Tuesday, January 20, 2009

Closet clean-out

I finally tackled my closet - well, the hanging clothes part at least. I might get to the stacked stuff later today if I have the energy. I tried to channel Stacy, Clinton and Tim* and be honest about what must go. Some people suggest that things not worn in the last year should go, but I'm not that brutal. However, most if not all, of the things I bought in the previous century went into the donation bags. I even parted with a few items I sewed, which was tough, but I had to be honest with myself that the Loes Hinse bouclé jacket was too big and the t-shirt with short kimono sleeves made out of lime green slinky just didn't look right on me. I also never wore and would never in the future wear the one piece wrap around silk blouse I made in a class I took a long time ago.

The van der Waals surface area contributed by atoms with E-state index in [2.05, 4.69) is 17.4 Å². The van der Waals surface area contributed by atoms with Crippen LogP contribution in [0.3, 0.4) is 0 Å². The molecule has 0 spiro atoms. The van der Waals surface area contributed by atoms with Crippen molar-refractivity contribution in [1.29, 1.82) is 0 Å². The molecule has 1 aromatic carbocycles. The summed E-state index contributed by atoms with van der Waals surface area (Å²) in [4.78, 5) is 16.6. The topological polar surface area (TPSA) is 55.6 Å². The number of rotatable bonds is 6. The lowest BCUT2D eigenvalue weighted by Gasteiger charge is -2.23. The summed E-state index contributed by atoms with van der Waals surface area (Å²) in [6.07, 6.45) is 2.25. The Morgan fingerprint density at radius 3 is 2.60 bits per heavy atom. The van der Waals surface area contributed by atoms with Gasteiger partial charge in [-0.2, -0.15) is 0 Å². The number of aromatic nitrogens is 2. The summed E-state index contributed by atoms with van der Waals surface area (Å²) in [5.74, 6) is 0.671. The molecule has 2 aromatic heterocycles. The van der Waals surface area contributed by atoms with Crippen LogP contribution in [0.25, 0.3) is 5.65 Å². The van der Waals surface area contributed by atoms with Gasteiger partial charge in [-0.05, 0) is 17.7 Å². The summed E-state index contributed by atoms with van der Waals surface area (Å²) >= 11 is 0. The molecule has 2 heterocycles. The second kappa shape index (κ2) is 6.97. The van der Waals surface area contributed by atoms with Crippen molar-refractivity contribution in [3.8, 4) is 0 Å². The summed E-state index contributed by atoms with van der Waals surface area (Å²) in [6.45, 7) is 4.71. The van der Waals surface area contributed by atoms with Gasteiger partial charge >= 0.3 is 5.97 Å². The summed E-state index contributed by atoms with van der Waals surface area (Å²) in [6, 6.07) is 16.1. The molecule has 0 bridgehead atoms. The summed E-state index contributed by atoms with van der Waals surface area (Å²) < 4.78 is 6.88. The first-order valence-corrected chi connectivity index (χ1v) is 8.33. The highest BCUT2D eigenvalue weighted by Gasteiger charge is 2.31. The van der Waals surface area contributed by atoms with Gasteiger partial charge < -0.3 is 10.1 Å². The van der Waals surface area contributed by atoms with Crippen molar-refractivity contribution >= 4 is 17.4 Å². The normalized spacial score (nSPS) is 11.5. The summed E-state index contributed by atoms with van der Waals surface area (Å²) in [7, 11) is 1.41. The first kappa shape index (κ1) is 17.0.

I removed, but will not permanently get rid of...just yet, a bunch of cute but just-a-bit-too-small blouses. They might be an incentive to lose some weight but I can't have them in my closet along side the few things that do fit. Nothing is worse than pulling out a blouse to wear in the morning and realizing that it's too tight. Actually there is something worse - wearing it out of the house and being uncomfortable and self-conscious the whole day!

Unfortunately now there's not much left in the closet that I'm excited about. You might think I now have a great excuse to go shopping. Actually I may have an even better excuse - I might be going back to work soon. That's one reason I wanted to do the purge, to see what I have to work with and what essentials I should focus on buying.

Tim Gunn has a list of 10 essential items he thinks every woman should have:
  1. Basic black dress
  2. Trench coat
  3. Dress pants
  4. Classic shirt
  5. Jeans
  6. Any occasion top
  7. Skirt
  8. Day dress
  9. Jacket
  10. Sweatsuit alternative
Looking at my wardrobe, I'd say that I have numbers 3, 4, 5, and 6, maybe 8, and probably 10. That's an ok start but I don't have anything in my closet that would be suitable for an important business meeting. Fortunately I probably won't have to dress up for work but I'd like to have some clothes that make me look professional.